The war in Ukraine has exposed the vulnerability of Europe’s defences in the face of an aggressor, Defence Secretary Ben Wallace warned.
Mr Wallace said forces across the continent were paying the price for years of “hollowing out” that has seen ammunition stocks depleted, readiness levels reduced and essential maintenance neglected.
He said that at a time that the world was becoming “much more dangerous and unstable” it underlined the need for a long-term increase in the defence budget.
Mr Wallace, who is in Brussels for a meeting of Nato defence ministers, said the problems facing the UK were not unique to Britain.
“Ukraine has exposed across Europe – including in France and in Germany and other nations – our own vulnerabilities,” he told BBC Radio 4’s Today programme.
“Our ammo stocks, our readiness levels, our ability to meet Russia or any other enemy that chooses to play or attack us at what we call ‘below threshold’, before formal armed conflict.
“It has been well known for decades that where the armed forces have had to save money on things like its readiness or its infrastructure, the places that got unfunded were the unsexy parts of defence.
“Maintenance, ship lifts, all sorts of things that you and I don’t think are that exciting but are nevertheless really, really important.”
His comments come amid a reported row with the Treasury ahead of Chancellor Jeremy Hunt’s Budget next month, with Mr Wallace reportedly pressing for a £10 billion uplift in defence spending.
“It’s always an uphill battle with the Treasury, no matter what department you’re in,” he told Sky News.
“But this is not about resigning or anything else: it’s about delivering defence to meet the threat.”
The Defence Secretary said the war in Ukraine had left the Russian army in a “dire state” with its combat effectiveness depleted by 40%.
However he warned that President Vladimir Putin still posed a potential threat to European security that Nato had to be prepared to counter.
“Yes, Putin’s land forces are in a dire state. It will leave him the options of what he does with his air force and his navy – which are not as remotely as badly affected,” he told the Today programme.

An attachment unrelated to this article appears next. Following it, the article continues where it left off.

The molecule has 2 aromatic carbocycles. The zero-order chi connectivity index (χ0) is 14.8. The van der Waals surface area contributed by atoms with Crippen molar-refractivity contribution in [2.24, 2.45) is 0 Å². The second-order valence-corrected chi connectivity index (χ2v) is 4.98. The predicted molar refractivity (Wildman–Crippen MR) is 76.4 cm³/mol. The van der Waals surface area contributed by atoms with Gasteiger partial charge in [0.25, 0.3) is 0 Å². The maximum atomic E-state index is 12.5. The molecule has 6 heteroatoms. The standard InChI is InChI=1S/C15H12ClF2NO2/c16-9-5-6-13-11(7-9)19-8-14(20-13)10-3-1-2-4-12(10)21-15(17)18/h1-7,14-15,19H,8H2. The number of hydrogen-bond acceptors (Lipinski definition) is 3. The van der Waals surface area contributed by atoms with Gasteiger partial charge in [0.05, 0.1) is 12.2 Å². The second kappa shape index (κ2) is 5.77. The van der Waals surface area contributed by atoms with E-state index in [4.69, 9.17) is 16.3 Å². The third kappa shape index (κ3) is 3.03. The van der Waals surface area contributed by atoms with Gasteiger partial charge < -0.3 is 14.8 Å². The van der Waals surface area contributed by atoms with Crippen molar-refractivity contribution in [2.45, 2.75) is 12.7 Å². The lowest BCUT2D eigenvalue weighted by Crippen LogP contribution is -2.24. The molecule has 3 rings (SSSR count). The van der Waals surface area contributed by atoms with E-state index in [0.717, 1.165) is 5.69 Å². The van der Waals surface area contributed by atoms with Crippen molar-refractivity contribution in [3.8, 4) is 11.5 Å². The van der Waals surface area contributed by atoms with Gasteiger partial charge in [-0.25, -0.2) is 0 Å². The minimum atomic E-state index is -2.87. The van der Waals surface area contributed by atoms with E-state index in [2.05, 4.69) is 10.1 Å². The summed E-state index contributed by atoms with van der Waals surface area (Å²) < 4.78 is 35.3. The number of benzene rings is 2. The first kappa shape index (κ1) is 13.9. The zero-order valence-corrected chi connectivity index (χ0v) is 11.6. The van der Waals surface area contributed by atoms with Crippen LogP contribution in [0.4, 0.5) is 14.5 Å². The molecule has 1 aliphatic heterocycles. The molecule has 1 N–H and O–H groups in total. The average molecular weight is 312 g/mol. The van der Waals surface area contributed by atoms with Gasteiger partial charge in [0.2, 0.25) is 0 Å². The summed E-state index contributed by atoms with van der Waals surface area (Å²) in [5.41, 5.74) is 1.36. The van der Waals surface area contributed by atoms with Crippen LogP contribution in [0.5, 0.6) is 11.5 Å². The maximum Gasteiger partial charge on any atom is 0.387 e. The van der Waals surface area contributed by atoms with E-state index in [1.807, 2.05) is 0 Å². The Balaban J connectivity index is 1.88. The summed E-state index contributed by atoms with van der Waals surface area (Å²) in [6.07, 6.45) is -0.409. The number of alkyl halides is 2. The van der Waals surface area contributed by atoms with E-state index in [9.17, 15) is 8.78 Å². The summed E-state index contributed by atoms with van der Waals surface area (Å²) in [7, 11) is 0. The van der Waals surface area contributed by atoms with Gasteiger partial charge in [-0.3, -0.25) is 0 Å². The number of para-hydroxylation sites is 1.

“A vindictive President Putin could use those in a different way to threaten our (undersea) cables or something else.”
However he played down media reports that Russian aircraft have been massing within striking distance of Ukraine amid concerns that they are preparing to support its latest land offensive.
“It is the case that Russia massed at the beginning of this huge amounts of its air force but it has been unable to use them properly because of western-supplied anti-aircraft missiles.”
Despite Ukrainian President Volodymyr Zelensky’s powerful plea last week for western fighter aircraft, Mr Wallace confirmed that it could be years before Britain was ready to supply them.
Speaking to BBC Breakfast, he said: “I don’t think it’s going to be in the next few months or even years that we are going to necessarily hand over fighter jets.
“These are aircraft that come with not only huge sort of capability challenges – you just can’t learn to fly in a week or two, it will take a long time – but also they come with effectively a pit crew, like a Formula One team.
“They come with hundreds of engineers and pilots and that’s not something you can just generate in a few months. We’re not going to deploy 200 RAF personnel into Ukraine in the time of a war.”
Meanwhile in Brussels, Nato secretary-general Jens Stoltenberg urged members of the alliance to commit to spending at least 2% of national income on defence, a target which the UK hits.
“There is a full-fledged war going on in Ukraine, in Europe, and then we see the persistent threat of terrorism, and we see also the challenges that China is forcing to our security. So, it is obvious that we need to spend more,” he said.
The defence ministers at the summit announced the first multimillion-pound package from the International Fund for Ukraine (IFU) to include tank spares, uncrewed air systems, electronic warfare and air defence.
Mr Wallace said: “This equipment package will provide a significant capability boost for the armed forces of Ukraine and will support their ability to defend their country.”